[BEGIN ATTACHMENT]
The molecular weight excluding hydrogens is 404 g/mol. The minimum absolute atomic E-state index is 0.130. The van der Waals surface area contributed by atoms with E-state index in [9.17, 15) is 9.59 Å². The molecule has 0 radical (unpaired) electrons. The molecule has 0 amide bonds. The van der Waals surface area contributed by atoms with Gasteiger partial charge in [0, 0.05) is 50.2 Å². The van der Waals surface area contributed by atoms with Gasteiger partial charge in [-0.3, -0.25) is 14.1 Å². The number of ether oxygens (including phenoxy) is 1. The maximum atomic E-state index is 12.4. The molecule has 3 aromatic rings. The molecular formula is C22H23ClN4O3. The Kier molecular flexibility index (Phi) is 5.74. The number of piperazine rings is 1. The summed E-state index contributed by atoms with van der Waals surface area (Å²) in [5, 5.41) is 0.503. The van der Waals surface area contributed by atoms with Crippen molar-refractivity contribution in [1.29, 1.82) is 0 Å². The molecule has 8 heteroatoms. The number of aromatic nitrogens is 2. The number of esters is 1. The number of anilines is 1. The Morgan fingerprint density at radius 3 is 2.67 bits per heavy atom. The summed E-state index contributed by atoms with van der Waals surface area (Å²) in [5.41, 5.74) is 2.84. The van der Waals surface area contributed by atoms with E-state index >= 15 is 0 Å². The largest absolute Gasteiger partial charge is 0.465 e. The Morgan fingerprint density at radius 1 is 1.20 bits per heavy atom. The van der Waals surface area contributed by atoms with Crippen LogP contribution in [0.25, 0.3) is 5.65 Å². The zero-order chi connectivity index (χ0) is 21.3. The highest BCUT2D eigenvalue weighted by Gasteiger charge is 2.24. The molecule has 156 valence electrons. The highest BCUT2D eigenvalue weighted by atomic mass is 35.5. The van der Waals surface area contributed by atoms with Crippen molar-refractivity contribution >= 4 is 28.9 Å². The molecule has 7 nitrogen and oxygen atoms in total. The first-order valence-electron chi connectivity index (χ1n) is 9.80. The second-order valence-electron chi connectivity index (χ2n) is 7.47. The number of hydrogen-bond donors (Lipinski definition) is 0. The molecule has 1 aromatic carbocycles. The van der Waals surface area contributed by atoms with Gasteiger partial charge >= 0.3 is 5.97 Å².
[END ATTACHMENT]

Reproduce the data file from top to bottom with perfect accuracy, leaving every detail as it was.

The molecular weight excluding hydrogens is 404 g/mol. The minimum absolute atomic E-state index is 0.130. The van der Waals surface area contributed by atoms with E-state index in [9.17, 15) is 9.59 Å². The molecule has 0 radical (unpaired) electrons. The molecule has 0 amide bonds. The van der Waals surface area contributed by atoms with Gasteiger partial charge in [0, 0.05) is 50.2 Å². The van der Waals surface area contributed by atoms with Gasteiger partial charge in [-0.3, -0.25) is 14.1 Å². The number of ether oxygens (including phenoxy) is 1. The maximum atomic E-state index is 12.4. The molecule has 3 aromatic rings. The molecular formula is C22H23ClN4O3. The Kier molecular flexibility index (Phi) is 5.74. The number of piperazine rings is 1. The summed E-state index contributed by atoms with van der Waals surface area (Å²) in [5, 5.41) is 0.503. The van der Waals surface area contributed by atoms with Crippen molar-refractivity contribution in [1.29, 1.82) is 0 Å². The molecule has 8 heteroatoms. The number of aromatic nitrogens is 2. The number of esters is 1. The number of anilines is 1. The Morgan fingerprint density at radius 3 is 2.67 bits per heavy atom. The summed E-state index contributed by atoms with van der Waals surface area (Å²) in [5.41, 5.74) is 2.84. The van der Waals surface area contributed by atoms with E-state index >= 15 is 0 Å². The largest absolute Gasteiger partial charge is 0.465 e. The Morgan fingerprint density at radius 1 is 1.20 bits per heavy atom. The van der Waals surface area contributed by atoms with Crippen LogP contribution in [0.25, 0.3) is 5.65 Å². The zero-order chi connectivity index (χ0) is 21.3. The highest BCUT2D eigenvalue weighted by Gasteiger charge is 2.24. The molecule has 156 valence electrons. The highest BCUT2D eigenvalue weighted by atomic mass is 35.5. The van der Waals surface area contributed by atoms with Crippen molar-refractivity contribution >= 4 is 28.9 Å². The molecule has 7 nitrogen and oxygen atoms in total. The first-order valence-electron chi connectivity index (χ1n) is 9.80. The second-order valence-electron chi connectivity index (χ2n) is 7.47. The number of hydrogen-bond donors (Lipinski definition) is 0. The molecule has 1 aromatic carbocycles. The van der Waals surface area contributed by atoms with Gasteiger partial charge >= 0.3 is 5.97 Å².